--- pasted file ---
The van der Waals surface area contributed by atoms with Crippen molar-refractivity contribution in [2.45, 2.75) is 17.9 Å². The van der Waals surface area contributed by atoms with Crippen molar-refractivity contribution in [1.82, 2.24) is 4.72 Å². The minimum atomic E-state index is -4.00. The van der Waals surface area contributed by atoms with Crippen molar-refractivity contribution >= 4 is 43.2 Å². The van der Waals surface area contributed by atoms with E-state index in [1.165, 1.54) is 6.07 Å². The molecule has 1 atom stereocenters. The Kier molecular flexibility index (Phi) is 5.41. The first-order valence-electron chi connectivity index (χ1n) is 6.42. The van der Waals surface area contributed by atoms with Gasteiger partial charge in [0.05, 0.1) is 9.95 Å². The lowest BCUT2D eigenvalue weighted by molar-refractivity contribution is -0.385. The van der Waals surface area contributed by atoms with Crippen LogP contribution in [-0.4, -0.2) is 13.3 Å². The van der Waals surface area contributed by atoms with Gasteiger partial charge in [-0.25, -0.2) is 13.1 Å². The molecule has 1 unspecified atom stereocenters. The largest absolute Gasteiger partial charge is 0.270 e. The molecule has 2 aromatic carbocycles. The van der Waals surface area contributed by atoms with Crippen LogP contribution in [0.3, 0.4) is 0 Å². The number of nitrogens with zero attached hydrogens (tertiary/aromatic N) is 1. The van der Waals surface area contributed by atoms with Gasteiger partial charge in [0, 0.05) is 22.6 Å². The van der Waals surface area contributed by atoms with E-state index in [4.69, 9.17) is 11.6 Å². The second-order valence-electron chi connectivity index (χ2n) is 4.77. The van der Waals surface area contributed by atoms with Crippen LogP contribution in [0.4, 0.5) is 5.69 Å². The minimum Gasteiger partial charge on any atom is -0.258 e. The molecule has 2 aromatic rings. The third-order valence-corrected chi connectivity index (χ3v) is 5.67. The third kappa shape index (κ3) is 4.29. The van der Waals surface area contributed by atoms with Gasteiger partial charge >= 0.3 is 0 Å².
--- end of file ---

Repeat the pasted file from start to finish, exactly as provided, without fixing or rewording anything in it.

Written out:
The van der Waals surface area contributed by atoms with Crippen molar-refractivity contribution in [2.45, 2.75) is 17.9 Å². The van der Waals surface area contributed by atoms with Crippen molar-refractivity contribution in [1.82, 2.24) is 4.72 Å². The minimum atomic E-state index is -4.00. The van der Waals surface area contributed by atoms with Crippen molar-refractivity contribution >= 4 is 43.2 Å². The van der Waals surface area contributed by atoms with E-state index in [1.165, 1.54) is 6.07 Å². The molecule has 1 atom stereocenters. The Kier molecular flexibility index (Phi) is 5.41. The first-order valence-electron chi connectivity index (χ1n) is 6.42. The van der Waals surface area contributed by atoms with Gasteiger partial charge in [0.05, 0.1) is 9.95 Å². The lowest BCUT2D eigenvalue weighted by molar-refractivity contribution is -0.385. The van der Waals surface area contributed by atoms with Crippen LogP contribution in [-0.4, -0.2) is 13.3 Å². The van der Waals surface area contributed by atoms with Gasteiger partial charge in [-0.25, -0.2) is 13.1 Å². The molecule has 1 unspecified atom stereocenters. The largest absolute Gasteiger partial charge is 0.270 e. The molecule has 2 aromatic carbocycles. The van der Waals surface area contributed by atoms with Crippen LogP contribution in [0.3, 0.4) is 0 Å². The number of nitrogens with zero attached hydrogens (tertiary/aromatic N) is 1. The van der Waals surface area contributed by atoms with Gasteiger partial charge in [0, 0.05) is 22.6 Å². The van der Waals surface area contributed by atoms with E-state index in [4.69, 9.17) is 11.6 Å². The second-order valence-electron chi connectivity index (χ2n) is 4.77. The van der Waals surface area contributed by atoms with Crippen LogP contribution in [0.4, 0.5) is 5.69 Å². The minimum Gasteiger partial charge on any atom is -0.258 e. The molecule has 2 aromatic rings. The third-order valence-corrected chi connectivity index (χ3v) is 5.67. The third kappa shape index (κ3) is 4.29. The van der Waals surface area contributed by atoms with Gasteiger partial charge >= 0.3 is 0 Å².